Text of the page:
By Katie Lobosco and Tierney Sneed, CNN
A recent Supreme Court decision that limits the Environmental Protection Agency’s ability to fight the climate crisis could also hamstring President Joe Biden’s authority to cancel federal student loan debt.
Facing political pressure from the left, Biden has been weighing whether to take executive action to broadly forgive a portion of the balances for 43 million people with outstanding federal student loan debt.
His decision is widely expected to come soon as student loan payments are set to resume in September after a yearslong pandemic-related pause. Biden told reporters on Wednesday that “the end of August” remains his timeline for making a decision on whether to take action.
But the Supreme Court’s June ruling in West Virginia v. Environmental Protection Agency, which curbed the agency’s authority to set certain climate change regulations, could now add another factor to the Biden administration’s decision-making process.
The court’s decision in the EPA case, along with other recent rulings that limited the federal government’s power to implement an eviction moratorium and mandate Covid-19 vaccinations, signal that the current Supreme Court may be inclined to constrain the Department of Education’s authority to make significant policy changes if its power to do so is not explicitly laid out by Congress.
“Really what the Supreme Court is limiting here is creative, broad interpretations of statute,” said Nathan Arnold, a senior policy advisor at EducationCounsel, a consulting firm in Washington, DC. He previously worked for eight years at the Department of Education under both the Obama and Trump administrations, serving as chief of staff to the acting under secretary and senior policy advisor in the Office of Postsecondary Education.
Arnold said he thinks the recent Supreme Court decision in the EPA case makes clear that federal agencies “have a new hurdle to clear” before taking certain actions.
“I would not be surprised if this decision is impacting their calculus on the question of loan forgiveness,” Arnold added, referring to the Biden administration’s lawyers.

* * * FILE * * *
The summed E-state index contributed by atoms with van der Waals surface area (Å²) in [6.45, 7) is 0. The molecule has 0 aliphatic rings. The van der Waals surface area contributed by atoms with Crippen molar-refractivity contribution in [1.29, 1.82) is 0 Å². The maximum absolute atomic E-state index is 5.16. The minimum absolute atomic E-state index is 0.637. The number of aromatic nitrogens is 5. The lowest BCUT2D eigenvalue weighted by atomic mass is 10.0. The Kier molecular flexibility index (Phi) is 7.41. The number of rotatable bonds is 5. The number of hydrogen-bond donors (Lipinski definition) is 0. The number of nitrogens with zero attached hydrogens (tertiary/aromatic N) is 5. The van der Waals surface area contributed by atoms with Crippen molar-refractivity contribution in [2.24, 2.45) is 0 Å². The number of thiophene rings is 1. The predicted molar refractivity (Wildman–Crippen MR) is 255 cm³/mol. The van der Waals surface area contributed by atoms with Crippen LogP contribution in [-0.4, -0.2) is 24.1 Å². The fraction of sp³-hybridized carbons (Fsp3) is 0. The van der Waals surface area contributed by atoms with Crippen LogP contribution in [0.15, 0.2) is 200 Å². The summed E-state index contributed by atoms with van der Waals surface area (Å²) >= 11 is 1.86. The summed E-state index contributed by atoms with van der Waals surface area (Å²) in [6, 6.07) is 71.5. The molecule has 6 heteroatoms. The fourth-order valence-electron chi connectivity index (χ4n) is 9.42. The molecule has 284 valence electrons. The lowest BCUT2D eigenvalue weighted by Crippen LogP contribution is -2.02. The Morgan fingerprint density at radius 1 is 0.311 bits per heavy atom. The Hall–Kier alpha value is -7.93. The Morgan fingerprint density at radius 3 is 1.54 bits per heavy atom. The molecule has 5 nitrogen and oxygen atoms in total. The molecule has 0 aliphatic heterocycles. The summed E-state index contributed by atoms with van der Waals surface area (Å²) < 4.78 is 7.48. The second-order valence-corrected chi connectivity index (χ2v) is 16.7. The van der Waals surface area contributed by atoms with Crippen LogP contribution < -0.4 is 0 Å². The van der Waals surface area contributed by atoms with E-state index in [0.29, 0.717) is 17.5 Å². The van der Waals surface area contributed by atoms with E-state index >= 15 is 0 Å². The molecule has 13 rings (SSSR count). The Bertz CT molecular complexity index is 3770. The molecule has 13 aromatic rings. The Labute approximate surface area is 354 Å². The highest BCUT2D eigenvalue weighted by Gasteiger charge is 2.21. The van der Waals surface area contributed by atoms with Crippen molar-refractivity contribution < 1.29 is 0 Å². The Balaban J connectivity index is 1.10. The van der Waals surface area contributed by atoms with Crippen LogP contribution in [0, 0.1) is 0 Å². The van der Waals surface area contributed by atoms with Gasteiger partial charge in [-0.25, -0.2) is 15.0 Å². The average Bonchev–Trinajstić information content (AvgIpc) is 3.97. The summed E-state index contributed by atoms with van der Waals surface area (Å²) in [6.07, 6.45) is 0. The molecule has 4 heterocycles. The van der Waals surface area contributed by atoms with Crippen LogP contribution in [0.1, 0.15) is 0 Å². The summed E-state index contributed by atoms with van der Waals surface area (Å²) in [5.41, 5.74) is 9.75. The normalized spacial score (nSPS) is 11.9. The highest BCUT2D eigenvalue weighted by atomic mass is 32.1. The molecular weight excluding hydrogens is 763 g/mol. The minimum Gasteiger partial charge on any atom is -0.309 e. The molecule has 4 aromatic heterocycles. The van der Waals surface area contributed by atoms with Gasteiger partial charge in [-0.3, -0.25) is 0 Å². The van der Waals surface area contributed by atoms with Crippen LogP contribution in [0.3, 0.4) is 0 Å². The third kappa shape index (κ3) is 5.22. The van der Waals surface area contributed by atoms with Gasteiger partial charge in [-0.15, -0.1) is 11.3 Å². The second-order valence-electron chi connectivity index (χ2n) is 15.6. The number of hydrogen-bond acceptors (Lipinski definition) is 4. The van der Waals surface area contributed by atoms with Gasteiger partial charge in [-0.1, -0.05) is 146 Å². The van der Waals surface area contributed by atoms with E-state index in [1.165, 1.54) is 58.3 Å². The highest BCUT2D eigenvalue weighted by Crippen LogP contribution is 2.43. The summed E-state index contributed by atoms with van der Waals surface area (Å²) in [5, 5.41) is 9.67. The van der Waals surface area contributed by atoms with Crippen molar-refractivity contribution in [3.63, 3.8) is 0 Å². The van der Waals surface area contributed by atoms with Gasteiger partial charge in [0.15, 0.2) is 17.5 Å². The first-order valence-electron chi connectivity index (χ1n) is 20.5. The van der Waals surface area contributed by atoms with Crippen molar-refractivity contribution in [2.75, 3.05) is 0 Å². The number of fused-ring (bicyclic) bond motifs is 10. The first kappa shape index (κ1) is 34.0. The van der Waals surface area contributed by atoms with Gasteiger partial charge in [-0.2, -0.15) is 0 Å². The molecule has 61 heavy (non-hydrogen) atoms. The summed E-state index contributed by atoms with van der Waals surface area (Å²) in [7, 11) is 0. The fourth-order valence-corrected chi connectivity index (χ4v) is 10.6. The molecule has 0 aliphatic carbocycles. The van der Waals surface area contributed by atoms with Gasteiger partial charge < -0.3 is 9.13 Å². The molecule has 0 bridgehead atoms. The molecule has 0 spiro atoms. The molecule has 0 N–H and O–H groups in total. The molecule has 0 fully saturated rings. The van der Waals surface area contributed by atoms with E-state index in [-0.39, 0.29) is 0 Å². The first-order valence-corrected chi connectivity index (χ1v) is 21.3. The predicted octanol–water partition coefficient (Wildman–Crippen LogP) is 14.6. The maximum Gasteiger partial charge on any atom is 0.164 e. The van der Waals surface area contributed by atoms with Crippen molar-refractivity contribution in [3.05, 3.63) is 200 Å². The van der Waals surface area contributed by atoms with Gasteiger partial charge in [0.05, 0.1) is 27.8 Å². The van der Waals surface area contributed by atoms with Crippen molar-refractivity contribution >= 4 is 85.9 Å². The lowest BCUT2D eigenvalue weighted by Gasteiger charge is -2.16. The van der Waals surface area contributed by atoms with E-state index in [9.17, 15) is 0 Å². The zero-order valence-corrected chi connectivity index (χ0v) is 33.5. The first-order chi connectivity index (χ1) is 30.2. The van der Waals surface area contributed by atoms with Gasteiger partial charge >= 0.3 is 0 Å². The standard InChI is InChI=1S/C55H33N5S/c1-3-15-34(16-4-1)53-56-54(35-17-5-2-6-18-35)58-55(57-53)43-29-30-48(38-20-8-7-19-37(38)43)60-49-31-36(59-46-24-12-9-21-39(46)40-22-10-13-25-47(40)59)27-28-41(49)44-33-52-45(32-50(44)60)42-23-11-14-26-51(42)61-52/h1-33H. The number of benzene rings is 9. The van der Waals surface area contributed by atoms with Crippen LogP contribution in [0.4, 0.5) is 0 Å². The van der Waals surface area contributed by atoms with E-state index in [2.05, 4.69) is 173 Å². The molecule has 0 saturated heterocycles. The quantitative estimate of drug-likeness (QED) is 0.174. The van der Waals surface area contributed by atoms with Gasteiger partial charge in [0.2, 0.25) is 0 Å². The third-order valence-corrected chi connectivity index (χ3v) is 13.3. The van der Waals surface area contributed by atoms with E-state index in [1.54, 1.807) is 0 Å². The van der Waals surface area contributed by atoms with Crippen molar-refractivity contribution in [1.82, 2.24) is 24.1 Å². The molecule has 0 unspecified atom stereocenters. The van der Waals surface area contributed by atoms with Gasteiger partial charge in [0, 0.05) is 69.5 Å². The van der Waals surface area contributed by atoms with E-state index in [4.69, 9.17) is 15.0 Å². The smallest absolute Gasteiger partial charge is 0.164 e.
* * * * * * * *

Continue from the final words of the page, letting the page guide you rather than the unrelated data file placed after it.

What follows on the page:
The White House referred CNN to the Department of Education for comment. A spokesperson there issued a statement that said the department’s review of broad-based debt cancellation is ongoing, noting that under Biden the department has approved more than $26 billion in targeted cancellation for more than 1.3 million borrowers — many of whom were defrauded by for-profit colleges.
Recent Supreme Court decisions rule against aggressive agency actions
In the recent EPA case, the Supreme Court was considering an Obama-era climate rule (never adopted by the Biden administration) that relied on a 1970 provision of the Clean Air Act. The conservative majority said the rule exceeded the authority given to the EPA under the law, with the court explicitly citing what’s known as the “major questions doctrine.”
In previous cases this term, the Supreme Court’s conservative majority rejected agency claims of regulatory authority because, in the court’s view, it concerned an issue of vast economic and political significance — and the justices concluded that Congress had not clearly empowered the agency with that sweeping authority over the issue.
Never had the Supreme Court so forthrightly wielded the major questions doctrine as it did in this year’s climate change case, citing it by name for the first time in a formal majority opinion.
Writing for the 6-3 majority, Chief Justice John Roberts described the doctrine as having “developed over a series of significant cases all addressing a particular and recurring problem: agencies asserting highly consequential power beyond what Congress could reasonably be understood to have granted.”
Previously, in a case where the court blocked the administration’s eviction moratorium, the court wrote in August: “We expect Congress to speak clearly when authorizing an agency to exercise powers of vast ‘economic and political significance.'” (The three liberal justices dissented from the unsigned order.)
The court used similar language in January, when the conservative bloc ruled against the Biden administration’s vaccine mandate for large employers.
What the law says about canceling student loan debt
An executive action directing the education secretary to broadly cancel federal student loan debt would be unprecedented — and therefore, questions about whether Congress has clearly given the executive branch authority to do so has yet to be tested in court.